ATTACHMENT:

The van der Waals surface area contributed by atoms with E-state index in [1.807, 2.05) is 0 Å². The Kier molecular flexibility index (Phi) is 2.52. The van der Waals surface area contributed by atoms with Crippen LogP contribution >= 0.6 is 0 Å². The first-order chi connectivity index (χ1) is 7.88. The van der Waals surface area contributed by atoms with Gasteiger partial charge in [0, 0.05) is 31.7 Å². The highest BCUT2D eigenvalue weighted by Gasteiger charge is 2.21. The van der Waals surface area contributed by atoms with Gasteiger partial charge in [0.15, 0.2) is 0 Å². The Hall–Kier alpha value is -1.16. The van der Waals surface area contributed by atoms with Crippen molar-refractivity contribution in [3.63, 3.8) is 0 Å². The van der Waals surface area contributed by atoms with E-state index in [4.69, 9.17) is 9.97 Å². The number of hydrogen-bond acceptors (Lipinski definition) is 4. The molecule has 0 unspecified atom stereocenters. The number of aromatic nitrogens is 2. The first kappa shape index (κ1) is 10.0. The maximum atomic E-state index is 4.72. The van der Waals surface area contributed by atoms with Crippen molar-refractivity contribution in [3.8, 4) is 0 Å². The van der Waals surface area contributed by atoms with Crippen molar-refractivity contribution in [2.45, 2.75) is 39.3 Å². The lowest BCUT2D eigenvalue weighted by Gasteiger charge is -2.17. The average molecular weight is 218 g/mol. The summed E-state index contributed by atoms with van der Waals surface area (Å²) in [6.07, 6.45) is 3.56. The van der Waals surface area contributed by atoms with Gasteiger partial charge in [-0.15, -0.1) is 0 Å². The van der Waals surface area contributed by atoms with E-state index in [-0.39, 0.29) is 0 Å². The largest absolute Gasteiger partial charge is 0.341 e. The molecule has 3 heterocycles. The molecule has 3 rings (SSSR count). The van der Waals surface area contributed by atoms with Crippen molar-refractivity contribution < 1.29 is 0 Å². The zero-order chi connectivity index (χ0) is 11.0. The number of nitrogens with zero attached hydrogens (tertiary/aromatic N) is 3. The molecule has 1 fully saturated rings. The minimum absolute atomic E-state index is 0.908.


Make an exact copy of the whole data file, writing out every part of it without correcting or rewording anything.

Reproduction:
The van der Waals surface area contributed by atoms with E-state index in [1.807, 2.05) is 0 Å². The Kier molecular flexibility index (Phi) is 2.52. The van der Waals surface area contributed by atoms with Crippen LogP contribution >= 0.6 is 0 Å². The first-order chi connectivity index (χ1) is 7.88. The van der Waals surface area contributed by atoms with Gasteiger partial charge in [0, 0.05) is 31.7 Å². The highest BCUT2D eigenvalue weighted by Gasteiger charge is 2.21. The van der Waals surface area contributed by atoms with Gasteiger partial charge in [0.15, 0.2) is 0 Å². The Hall–Kier alpha value is -1.16. The van der Waals surface area contributed by atoms with Crippen molar-refractivity contribution in [3.63, 3.8) is 0 Å². The van der Waals surface area contributed by atoms with E-state index in [4.69, 9.17) is 9.97 Å². The number of hydrogen-bond acceptors (Lipinski definition) is 4. The molecule has 0 unspecified atom stereocenters. The number of aromatic nitrogens is 2. The first kappa shape index (κ1) is 10.0. The maximum atomic E-state index is 4.72. The van der Waals surface area contributed by atoms with Crippen molar-refractivity contribution in [3.8, 4) is 0 Å². The van der Waals surface area contributed by atoms with Crippen molar-refractivity contribution in [2.45, 2.75) is 39.3 Å². The lowest BCUT2D eigenvalue weighted by Gasteiger charge is -2.17. The average molecular weight is 218 g/mol. The summed E-state index contributed by atoms with van der Waals surface area (Å²) in [6.07, 6.45) is 3.56. The van der Waals surface area contributed by atoms with Gasteiger partial charge in [-0.15, -0.1) is 0 Å². The van der Waals surface area contributed by atoms with E-state index in [-0.39, 0.29) is 0 Å². The largest absolute Gasteiger partial charge is 0.341 e. The molecule has 3 heterocycles. The molecule has 3 rings (SSSR count). The van der Waals surface area contributed by atoms with Crippen molar-refractivity contribution < 1.29 is 0 Å². The zero-order chi connectivity index (χ0) is 11.0. The number of nitrogens with zero attached hydrogens (tertiary/aromatic N) is 3. The molecule has 1 fully saturated rings. The minimum absolute atomic E-state index is 0.908.